I’ve been eagerly waiting to use the Google Prediction API ever since it was announced, and now (since sometime in May) it’s open for everyone who has a Google account (and a credit card). Previously, you had to be able to provide a U.S. mailing address.
Google’s Prediction API is basically a nice way to run your classification and/or prediction tasks through Google’s black-box set of machine learning tools. The way it works is that you upload your training data to Google Storage, which is something like Google’s version of Amazon’s S3: a cloud-based storage system where you store your data in “buckets”. (Google Storage, like S3, uses the term bucket and, also like S3, requires that bucket names only use lower-case letters.) You can activate both Google Storage and the Prediction API from the Google APIs Console. This is also where you will find (click “API access” on the left hand menu) the access key that you will need to run prediction tasks. You’ll have to give credit card details to pay for potential future usage.
The training examples that you put in Storage need to be formatted according to the specification in the Developer’s Guide. Once they have been uploaded, you can train a model on the uploaded data, make predictions about new examples, update existing models and more using one of the client libraries or even simpler, just by copying some of the bash scripts shown on the same page (hidden behind ‘+’ signs which can be expanded.) For these bash scripts to work as written on that page, you need to paste your API key into a file called ‘googlekey’ located in the directory from where you are running the script.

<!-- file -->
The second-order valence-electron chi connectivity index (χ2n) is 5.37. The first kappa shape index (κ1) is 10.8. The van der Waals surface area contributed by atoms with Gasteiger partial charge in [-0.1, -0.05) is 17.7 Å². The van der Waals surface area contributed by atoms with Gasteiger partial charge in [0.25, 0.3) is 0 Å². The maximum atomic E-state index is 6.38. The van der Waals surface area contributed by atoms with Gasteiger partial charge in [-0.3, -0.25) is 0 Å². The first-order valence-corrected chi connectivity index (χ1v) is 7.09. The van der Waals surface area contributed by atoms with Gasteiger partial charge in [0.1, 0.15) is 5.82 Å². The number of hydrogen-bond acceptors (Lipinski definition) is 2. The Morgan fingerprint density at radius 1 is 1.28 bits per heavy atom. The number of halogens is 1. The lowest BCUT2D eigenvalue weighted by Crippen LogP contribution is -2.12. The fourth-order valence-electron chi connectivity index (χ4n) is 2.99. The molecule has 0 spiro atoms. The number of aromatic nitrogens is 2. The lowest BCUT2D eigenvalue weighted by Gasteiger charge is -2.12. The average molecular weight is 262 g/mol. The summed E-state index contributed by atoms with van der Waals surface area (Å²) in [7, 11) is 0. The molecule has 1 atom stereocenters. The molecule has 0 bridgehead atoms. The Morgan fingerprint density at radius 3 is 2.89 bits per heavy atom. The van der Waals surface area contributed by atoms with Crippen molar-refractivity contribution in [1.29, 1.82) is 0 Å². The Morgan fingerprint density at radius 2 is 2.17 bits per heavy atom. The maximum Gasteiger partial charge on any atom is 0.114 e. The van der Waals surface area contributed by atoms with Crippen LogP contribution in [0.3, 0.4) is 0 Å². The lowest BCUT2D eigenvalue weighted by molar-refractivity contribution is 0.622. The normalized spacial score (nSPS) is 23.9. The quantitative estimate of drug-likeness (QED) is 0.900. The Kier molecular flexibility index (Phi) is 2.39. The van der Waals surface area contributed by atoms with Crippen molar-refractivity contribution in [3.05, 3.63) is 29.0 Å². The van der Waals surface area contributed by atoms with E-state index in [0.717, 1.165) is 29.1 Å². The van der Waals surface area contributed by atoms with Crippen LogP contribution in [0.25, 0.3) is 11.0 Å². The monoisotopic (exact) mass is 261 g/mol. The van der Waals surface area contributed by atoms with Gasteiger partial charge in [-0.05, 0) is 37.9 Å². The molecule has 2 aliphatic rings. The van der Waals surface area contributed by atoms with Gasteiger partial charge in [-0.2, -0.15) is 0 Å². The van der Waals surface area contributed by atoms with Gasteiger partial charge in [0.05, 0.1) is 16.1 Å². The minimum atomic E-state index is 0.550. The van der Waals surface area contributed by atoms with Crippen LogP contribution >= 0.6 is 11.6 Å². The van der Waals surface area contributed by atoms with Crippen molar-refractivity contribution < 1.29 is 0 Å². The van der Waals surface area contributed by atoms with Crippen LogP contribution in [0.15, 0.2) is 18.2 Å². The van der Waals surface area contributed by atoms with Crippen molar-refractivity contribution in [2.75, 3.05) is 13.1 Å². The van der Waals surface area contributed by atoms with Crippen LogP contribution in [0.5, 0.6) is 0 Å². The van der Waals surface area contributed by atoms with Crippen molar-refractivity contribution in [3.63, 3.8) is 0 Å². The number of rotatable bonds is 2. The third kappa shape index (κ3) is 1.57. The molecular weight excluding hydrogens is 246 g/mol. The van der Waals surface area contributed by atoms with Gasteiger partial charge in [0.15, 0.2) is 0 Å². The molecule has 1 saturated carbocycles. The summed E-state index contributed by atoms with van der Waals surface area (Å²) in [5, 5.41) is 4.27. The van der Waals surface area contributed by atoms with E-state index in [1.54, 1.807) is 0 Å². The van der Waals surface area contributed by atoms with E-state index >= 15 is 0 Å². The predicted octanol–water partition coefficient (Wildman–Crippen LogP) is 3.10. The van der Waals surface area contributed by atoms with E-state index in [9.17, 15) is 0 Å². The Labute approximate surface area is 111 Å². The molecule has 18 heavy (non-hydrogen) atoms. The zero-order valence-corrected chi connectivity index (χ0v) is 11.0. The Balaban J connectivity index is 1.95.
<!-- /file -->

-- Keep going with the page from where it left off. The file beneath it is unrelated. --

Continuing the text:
I used this walkthrough example about cancer classification from gene expression data to get up to speed on how Google Prediction API works. Now I’m thinking about what data to throw at it next. Perhaps it would be fun to input some Kaggle contest data sets into it as a kind of “Google baseline” predictor?